An Evening at Allt-y-bela – Arne Maynard’s Monmouthshire Garden

An Evening at Allt-y-bela – Arne Maynard’s Monmouthshire Garden

Arne is one of our foremost garden designers, so his own garden – tucked away in its own private valley – is somewhere pretty special and the opportunity to visit it is not to be missed. We were invited by friends to a performance of Much Ado About Nothing staged in his new Green Theatre – with time to wander and admire the garden before the performance. The characterful medieval farmhouse with its Renaissaince tower is the perfect centrepiece around which the garden revolves with its mixture of structural topiary, soft romantic planting, envy-inducing potager and brimming wildflower meadows. The garden is not open to the public, but there’s a series of gardening courses that run until September and B&B is sometimes available (but not when courses are running). Prices are top end – but so is the tuition and accommodation. www.arnemaynard.com

immaculately trained wisteria

The front of Allt y bela with pleached crab apples and immaculately trained wisteria

climbers against wall

The rear elevation of the house

The rear elevation of the house

neat organic shapes in Arne Maynard's garden

Potager perfection

Potager perfection


veg garden
bird scarer made from a potato and feathers

The potato and feather bird scarer moves gently in the wind – definitely worth copying

hand made arbour

One of the birch, willow and hazel arbours in the potager

overflowing garden border

Borders overflow with flowers

Roses tumble down walls

Roses tumble down walls

stream separates garden and prevents flooding

The audience watching the performance with the stage the other side of the walled stream that prevents the garden flooding in winter

cast salute the audience in Arne Maynard's garden
Wildflower meadows grow at the edge the gardens

Wildflower meadows edge the garden

iris bronze beauty

Arne has planted Iris ‘Bronze Beauty’ in the meadow above the Green Theatre

Things are looking pretty Rosy right now

Things are looking pretty Rosy right now

This has to be the best year I can remember for roses with the cool nights keeping them in peak condition for much longer than usual, as well as pleasingly pest and disease free.  I don’t think of my garden as majoring on roses, but with them all out at once there are far more than I realised. This is a selection of them. If there is a garden near you that is known for its roses, this is the year to get out there and admire them – and smell the roses of course.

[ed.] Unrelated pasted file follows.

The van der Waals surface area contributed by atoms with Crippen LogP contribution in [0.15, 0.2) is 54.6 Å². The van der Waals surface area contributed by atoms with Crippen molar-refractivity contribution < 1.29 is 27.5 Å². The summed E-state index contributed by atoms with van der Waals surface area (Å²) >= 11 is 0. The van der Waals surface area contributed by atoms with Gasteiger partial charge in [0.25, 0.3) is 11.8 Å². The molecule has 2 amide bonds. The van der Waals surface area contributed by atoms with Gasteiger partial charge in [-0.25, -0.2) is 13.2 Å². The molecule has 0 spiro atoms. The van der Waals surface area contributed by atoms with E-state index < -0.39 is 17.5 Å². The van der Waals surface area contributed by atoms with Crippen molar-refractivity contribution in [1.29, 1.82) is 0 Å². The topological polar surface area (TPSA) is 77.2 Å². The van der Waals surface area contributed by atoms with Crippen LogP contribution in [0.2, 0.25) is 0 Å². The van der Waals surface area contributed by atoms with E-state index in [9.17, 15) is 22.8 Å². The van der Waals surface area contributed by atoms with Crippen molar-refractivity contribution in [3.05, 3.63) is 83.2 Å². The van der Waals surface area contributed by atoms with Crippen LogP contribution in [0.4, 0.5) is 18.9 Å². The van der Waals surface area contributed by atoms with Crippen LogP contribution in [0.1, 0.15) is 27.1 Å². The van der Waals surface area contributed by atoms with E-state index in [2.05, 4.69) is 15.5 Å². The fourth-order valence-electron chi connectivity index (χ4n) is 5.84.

Cardinal Richelieu

Cardinal Richelieu

Gloire de Dijon

Gloire de Dijon

Hybrid Tea

Hybrid Tea

Rosa de Rescht

Rosa de Rescht

Darcy Bussell

Darcy Bussell

Gertrude Jekyll

Gertrude Jekyll

Hyde Hall

Hyde Hall

Self seeded Cooper Burmese

Self seeded Cooper Burmese

Mme. Gregoire Staechlin rose

Mme. Gregoire Staechlin (I think – a cutting I took from churchyard)

Thomas Graham

Thomas Graham

American Pillar

American Pillar

Not sure which this one is

Not sure which this one is

Verschuren - with Variegated leaves

Verschuren – with Variegated leaves

Veichenblau

Veichenblau

Buff Beauty

Buff Beauty

Felicite et Perpetue

Felicite et Perpetue

Another mystery rose

Another mystery rose

The Holz Hausen – a stylish way to store your logs

The Holz Hausen – a stylish way to store your logs

The Holz Hausen log storageVisiting friends in Monmouthshire, we thought Andy Goldsworthy had been at work when we saw these wonderful wood stacks.  It turns out that they are Holz Hausen – a German method of stacking wood that is both good to look at and practical.  If you’ve got the wood, this is a good time to start one of your own – and here you can watch an American enthusiast explaining exactly how it’s done.

Le Chameau – the Ultimate Gardening Shoe

chameau wellies and shoesAround the time of the millennium I went to the Courson Plant Fair just outside Paris. It is a wonderful event and the only thing about it that wasn’t appealing was the weather. Sodden of foot, I bought myself a pair of Le Chameau gardening shoes and have never regretted that purchase. I have worn them – and loved them – ever since, but they are finally showing signs of age (there’s a hole in one toe) and the time has come to replace them. So I was very pleased to see the Le Chameau stand at Chelsea, so much so that when I declared my love of their products I was rewarded with a big hug from the French man in charge! The Colza Clog seems to be the nearest replacement (sadly missing the chic mustard trim), but as I will be in France a couple of times in the next two months I will wait and buy them there. In the UK they cost in the region of £55 which is expensive for a gardening shoe, but take it from me, if you get 15 years of wear out of them, they will be worth every penny.rubber gardening shoes from chameau